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3.79 of 5 stars 3.79  ·  rating details  ·  12,710 ratings  ·  684 reviews
Moisés Herzog, um professor de Filosofia cuja carreira começou brilhantemente mas que se estancou nos últimos tempos, é abandonado pela sua segunda mulher, Madalena, que encetou uma relação com o melhor amigo dele, Valentim. Herzog revê então o seu passado - os seus dois casamentos, os filhos, a sua carreira académica, as suas infidelidades - e escreve obsessivamente carta ...more
Paperback, 397 pages
Published April 23rd 2009 by Biblioteca Sábado (first published 1964)
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Dave Russell
Dear Saul,
I'm afraid it's over. I can no longer have you on my favorite authors list.
(No, no let go of F. Scott's sleeve. You're only making this harder than it needs to be.) I want to tell you how much I loved Henderson the Rain King. One of my favorites. It was so full of wit and energy. Then I had to go and read this piece of crap, Herzog. Whereas Henderson was an adventure, this was just a big long bitch session. (Hey, give Borges back his cane.) Yes, fine maybe it's me. In fact I'm sure it
During the time I was reading "Herzog," NPR coincidentally ran one of its "You Must Read This" pieces, this one by Jeffrey Eugenides and touting Saul Bellow's novel. In the piece, Eugenides says:
There's a little thing I do when I can't write: When I'm feeling sleepy, when my head is in a fog, I reach across my desk, digging under the piles of unanswered mail, to unearth my copy of "Herzog" by Saul Bellow. And then I open the book — anywhere — and read a paragraph.

It always works. Right away I'm
This book has warts – oh, does it have warts…! Like Moses Herzog himself, this book is marred and marked with warts…. But it is a book of genius nonetheless – and not just in parts, but in whole – in scope and in depth….

I rarely write reviews about fiction – I’m not a literary type. One of the very few I’ve written worth reading is that of The Sun Also Rises. Fiction is not amenable to the type of analysis that comes most naturally to me.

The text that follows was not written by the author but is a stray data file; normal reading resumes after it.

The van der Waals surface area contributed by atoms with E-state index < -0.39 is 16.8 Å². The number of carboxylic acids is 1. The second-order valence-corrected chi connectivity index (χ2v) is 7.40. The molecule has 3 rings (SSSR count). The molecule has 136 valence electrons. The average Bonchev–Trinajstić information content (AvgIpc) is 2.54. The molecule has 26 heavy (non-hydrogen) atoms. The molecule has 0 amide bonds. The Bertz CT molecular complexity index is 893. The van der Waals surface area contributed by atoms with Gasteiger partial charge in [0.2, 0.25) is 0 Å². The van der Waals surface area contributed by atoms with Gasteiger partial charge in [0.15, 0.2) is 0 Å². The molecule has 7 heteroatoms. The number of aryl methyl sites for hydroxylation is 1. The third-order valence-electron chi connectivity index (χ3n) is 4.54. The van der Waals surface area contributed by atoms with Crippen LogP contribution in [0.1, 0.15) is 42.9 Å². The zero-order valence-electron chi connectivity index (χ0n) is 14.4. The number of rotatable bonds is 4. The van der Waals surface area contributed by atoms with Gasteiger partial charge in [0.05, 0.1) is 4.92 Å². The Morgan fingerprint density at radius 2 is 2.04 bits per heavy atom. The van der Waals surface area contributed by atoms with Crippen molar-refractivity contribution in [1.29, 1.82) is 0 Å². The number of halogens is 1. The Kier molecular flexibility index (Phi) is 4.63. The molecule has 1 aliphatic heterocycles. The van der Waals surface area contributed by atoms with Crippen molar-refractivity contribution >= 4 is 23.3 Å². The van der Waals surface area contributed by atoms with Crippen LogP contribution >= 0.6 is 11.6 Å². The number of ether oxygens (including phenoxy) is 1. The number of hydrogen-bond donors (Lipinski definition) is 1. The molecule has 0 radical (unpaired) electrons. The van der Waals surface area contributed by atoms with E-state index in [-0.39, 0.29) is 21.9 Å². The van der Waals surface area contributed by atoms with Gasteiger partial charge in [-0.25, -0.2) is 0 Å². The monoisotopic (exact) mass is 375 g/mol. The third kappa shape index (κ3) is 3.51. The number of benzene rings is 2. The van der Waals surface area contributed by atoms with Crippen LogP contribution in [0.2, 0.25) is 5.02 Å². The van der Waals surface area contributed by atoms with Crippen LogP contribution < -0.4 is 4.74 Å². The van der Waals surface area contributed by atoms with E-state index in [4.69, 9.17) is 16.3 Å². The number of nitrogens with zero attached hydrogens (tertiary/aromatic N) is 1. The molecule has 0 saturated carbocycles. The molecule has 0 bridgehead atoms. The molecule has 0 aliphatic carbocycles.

Besides, I’ve only been reading fiction, after a long hi
Most of us have one big advantage over rich people and fictional characters when it comes to dealing with our personal issues. For example, look at Moses Herzog in this book. Herzog goes through an ugly divorce, and his circumstances allow him to wallow in his misery and behave erratically for months. I’m sure any of us in similar circumstances would like to put our lives on hold as we picked at our emotional scabs while ignoring our jobs and taking trips across Europe.

However, most of us don’t
Ian Agadada-Davida
The Noble Lion

Moses Herzog is an academic, an individual who is used to seeing himself as a prince, a noble, a patrician, a patriarch. He's not a plebeian. He's not upwardly mobile. He believes he's already at the peak. He's somebody who stands out from the crowd. He has dignity.

He displays "the pride of the peacock, the lust of the goat, and the wrath of the lion." Of these three characteristics, the most significant is that he is leonine (the ultimate compliment Saul Bellow would ever pay anyo
Charles Matthews
Considering that it's a novel with nothing you could call a plot, Herzog is an inexhaustible book. It touches on elemental human relationships (sexual, familial, social) and spins off into lofty philosophical debates, reflections on civilization, on the meaning of death, and on the American experience. It tempts a reader into close analysis while at the same time mocking such analysis. Moses Herzog is at once the most meticulously observed of characters and the most impossible to grasp as a whol ...more
This is rightly perceived to be a classic (4.5 stars), published in 1964. Written well before Bellow became the curmudgeonly conservative of his older age, when he attacked multiculturalism and post-modernism, it was a joy to read.
It concerns the mid-life crisis of Moses Elkanah Herzog; when his second wife Madeleine elects to end their marriage and start a relationship with Herzog’s best friend Valentine. Moses writes letters to and about all those involved (letters that are never posted) and a
To all the people that watched my brave struggle with this book; I dedicate this review to you.
I have really mixed feelings about this one. Was it an absolute struggle to read? Did I fall asleep after a page or two many times? Was I wishing I was reading something else, something were things actually happened, like, I don't know say The Dark Desires Of the Druids III: Desert and Destiny? The answer to all these questions is yes.

Now, was I reading it with a pencil in my hand underlining sentences

"Pray tell me, Sir, whose dog are you?"

What is the world for the intellectual? The playground of his ideas or the hell of his emotions? For Moses Hezog, a forty-seven-year old former Professor in a mid-life crisis is certainly both. Recently gone through a messy divorce and the tragi-comedy of a marital triangle, the hero looks for the cathartic liberation from this emotional ballast in two ways: by writing letters to acquaintances and strangers, to the living and the dead, and by remembering th
The intellectual life is a hazardous one. Giving oneself license to question existence generally implies a purpose or basis for doing so. But the world is stubbornly reluctant to keep up with fashionable intellectual trends, and what purpose one ascribes to the intellectual life remains annoyingly subjective. The modern intellectual lives with the legacy of elitism which once made scholarship and thinking in general the natural preserve of aristocrats and well-off hobbyists. Hundreds of years ag ...more